CANADA-BASED insurer Manulife Financial Corp. (MFC) said its net income in 2016 improved by 34 percent to $2.9 billion on the back of strong earnings and a turnaround in investment-related experience gains from losses.
In a disclosure to the Philippine Stock Exchange (PSE) on Friday, MFC said its core earnings increased by 17 percent to $4 billion last year primarily driven by its “strong new businesses, in-force growth in Asia,” and the boost from the strengthening of the US dollar and the Japanese yen compared to the Canadian dollar.MFC is a Toronto-based firm mainly involved in life insurance, pension and education businesses, and is listed on the Toronto (TSX), Hong Kong (HKEx), New York (NYSE) and the Philippine (PSE) stock exchanges.
Aside from the Philippines and Canada, MFC has presence in the United States, Singapore, Indonesia, Vietnam, Hong Kong and China.
In the fourth quarter of 2016 alone, it said net income was at $63 million while core earnings stood at $1.29 billion. Both items were negatively affected by the equity market and interest rate-related charges amounting to $1.2 billion.
“Manulife achieved particularly strong operating results, ending the year with $4 billion in core earnings, an increase of 17 percent from the prior year; and achieving the target we set back in 2012. While the overall impact of higher rates is highly positive over the long term for our company, net income was negatively impacted by market movements in the fourth quarter. For the full year, net income was $2.9 billion, an increase of 34 percent over the prior year,” Donald Guloien, MFC president and chief executive officer, said.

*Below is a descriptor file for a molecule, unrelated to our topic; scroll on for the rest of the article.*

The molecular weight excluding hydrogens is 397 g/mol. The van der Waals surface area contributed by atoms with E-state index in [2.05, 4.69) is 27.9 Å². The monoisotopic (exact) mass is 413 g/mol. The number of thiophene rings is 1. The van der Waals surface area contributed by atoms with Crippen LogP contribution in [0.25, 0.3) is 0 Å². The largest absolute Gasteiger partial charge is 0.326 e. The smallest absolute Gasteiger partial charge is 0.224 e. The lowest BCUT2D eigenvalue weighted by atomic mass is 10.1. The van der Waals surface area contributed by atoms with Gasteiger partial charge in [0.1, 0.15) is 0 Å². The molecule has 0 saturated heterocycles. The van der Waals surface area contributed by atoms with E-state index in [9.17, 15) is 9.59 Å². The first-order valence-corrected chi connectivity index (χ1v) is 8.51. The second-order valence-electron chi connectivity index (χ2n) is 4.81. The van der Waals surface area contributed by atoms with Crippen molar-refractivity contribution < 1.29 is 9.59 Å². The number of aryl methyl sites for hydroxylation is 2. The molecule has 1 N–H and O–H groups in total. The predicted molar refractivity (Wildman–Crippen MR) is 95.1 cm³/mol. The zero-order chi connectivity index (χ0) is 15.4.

“On the basis of the strong operating results, and our outlook for growth going forward, the board today approved an 11 percent increase to our dividend, marking our third consecutive year of increases,” he added.
MFC Chief Financial Officer Steve Roder said: “In Asia, we achieved a 29 percent increase in APE [annualized premium equivalent]sales compared to 2015, and a 35 percent increase in new business value, which speaks to the quality of sales we generated. We also delivered $15 billion in net flows in our global Wealth and Asset Management businesses, our seventh consecutive positive year.”
“The mark-to-market impact of interest rates and equity markets subjects our net income to negative and positive variability, which can be material. We do not consider these impacts to be reflective of the underlying earnings capacity of our business and it was for reasons like this that we introduced the core earnings measure a few years ago,” Roder said.